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Cell phones and the networks they run on have become ubiquitous personal computing devices that help us navigate and interact with the city. We use our mobile devices for almost everything that we do from talking on the phone, navigating the city, personal banking, email, and surfing the web. As we interact with these devices we leaves bits of information about what we are doing at the location we are performing them. Visualizing and analyzing this data holds much potential for developing new viewpoints, understandings, services and opportunities for the cities we live in.

Ratti and Williams (2005) study of Vodafone data in Milan showed that cell phones could help to improve transportation networks and can provide helpful assistance during natural disasters. Recently Reades (2007) study of UK cell phone data has shown how it can be used to highlight areas in the UK that are connected with each other, allowing use to highlight spatial connections within regions. Rojas (2010) has begun to look at how cell phone technology can be used to understand the connections between immigrant communities and their home country.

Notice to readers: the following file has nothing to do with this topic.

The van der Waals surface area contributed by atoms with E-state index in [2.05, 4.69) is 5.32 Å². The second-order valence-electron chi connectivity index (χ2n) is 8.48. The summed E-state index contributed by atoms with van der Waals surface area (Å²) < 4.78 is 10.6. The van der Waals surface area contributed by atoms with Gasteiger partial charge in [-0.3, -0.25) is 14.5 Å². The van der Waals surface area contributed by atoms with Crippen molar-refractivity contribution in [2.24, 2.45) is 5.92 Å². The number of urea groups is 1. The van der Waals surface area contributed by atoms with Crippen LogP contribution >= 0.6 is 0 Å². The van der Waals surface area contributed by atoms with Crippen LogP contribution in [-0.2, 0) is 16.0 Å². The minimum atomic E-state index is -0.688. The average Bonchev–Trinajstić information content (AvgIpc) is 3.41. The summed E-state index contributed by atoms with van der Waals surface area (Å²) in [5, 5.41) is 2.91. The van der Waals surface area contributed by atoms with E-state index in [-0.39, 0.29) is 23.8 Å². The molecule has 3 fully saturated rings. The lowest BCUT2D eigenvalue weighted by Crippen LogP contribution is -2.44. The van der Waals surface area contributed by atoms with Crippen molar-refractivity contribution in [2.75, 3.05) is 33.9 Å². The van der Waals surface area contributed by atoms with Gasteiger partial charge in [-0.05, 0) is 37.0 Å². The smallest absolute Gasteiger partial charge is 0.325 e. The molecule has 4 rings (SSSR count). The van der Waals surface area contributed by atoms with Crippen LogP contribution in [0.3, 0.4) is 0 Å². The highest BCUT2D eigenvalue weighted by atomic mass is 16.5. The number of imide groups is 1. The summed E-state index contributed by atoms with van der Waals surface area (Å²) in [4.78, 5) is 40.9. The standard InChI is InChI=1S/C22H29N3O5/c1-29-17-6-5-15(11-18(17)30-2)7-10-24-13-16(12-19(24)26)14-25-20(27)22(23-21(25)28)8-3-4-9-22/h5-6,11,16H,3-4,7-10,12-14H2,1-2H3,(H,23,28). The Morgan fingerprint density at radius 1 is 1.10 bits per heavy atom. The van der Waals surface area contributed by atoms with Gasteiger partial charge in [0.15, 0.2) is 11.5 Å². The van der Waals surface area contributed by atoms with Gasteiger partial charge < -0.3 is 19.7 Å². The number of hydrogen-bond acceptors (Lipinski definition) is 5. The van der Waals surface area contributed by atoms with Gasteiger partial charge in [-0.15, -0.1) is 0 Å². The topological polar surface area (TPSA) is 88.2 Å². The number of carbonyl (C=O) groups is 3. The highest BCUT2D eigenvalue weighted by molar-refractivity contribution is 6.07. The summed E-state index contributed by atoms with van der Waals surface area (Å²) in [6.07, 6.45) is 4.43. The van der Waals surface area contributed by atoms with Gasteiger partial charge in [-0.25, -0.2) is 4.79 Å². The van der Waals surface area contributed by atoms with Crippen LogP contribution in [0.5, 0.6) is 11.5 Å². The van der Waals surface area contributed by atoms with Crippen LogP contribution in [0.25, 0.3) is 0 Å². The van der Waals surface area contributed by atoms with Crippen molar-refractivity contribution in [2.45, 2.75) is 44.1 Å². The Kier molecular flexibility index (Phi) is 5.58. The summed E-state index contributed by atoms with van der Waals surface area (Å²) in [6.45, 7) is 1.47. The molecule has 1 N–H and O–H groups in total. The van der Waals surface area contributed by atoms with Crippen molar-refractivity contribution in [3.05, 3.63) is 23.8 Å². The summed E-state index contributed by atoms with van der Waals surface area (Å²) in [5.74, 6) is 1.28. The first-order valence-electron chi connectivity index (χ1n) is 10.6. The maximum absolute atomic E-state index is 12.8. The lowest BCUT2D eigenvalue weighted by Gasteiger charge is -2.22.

In partnership with Telefonica we will explore what Telefonica cell phone data can tell us about the city and their inhabitants' behaviors by experimenting with the data to create visualizations that tell compelling stories and provide new vantage points to understand the city and the data itself. The class will focus on results that create compelling visuals that highlight patterns that might not have otherwise been seen in the city, thereby highlighting new vantage points of the data that might not have otherwise been seen. In order to do this, students will have to become familiar with the data itself, through exercises that help extract subsets of the data. Student will investigate Telefonica data in comparison with other traditional/governmental data sets, this means that they will learn how to identify and extract these datasets. Student will also learn how to represent the data using programs such as processing, ArcGIS, and other visualization software. This research will be contextualized by readings about the possibilities of data and technology in the City, including works by Castells, Mitchell, Ratti, Sassen, and others.

Inspired by the understanding of patterns and behaviors of the city and it's inhabitants students will sketch high level starting points for new opportunities in urban space that this data my hold based on the conclusions and viewpoints gained through the visualizations of the data. Due to the multidisciplinary nature of the course and the diverse background of the students these opportunities can range from urban planning solutions to novel approaches to architecture to services or other outputs and will be used to create a tangible understanding of the impact that this data may have in the future.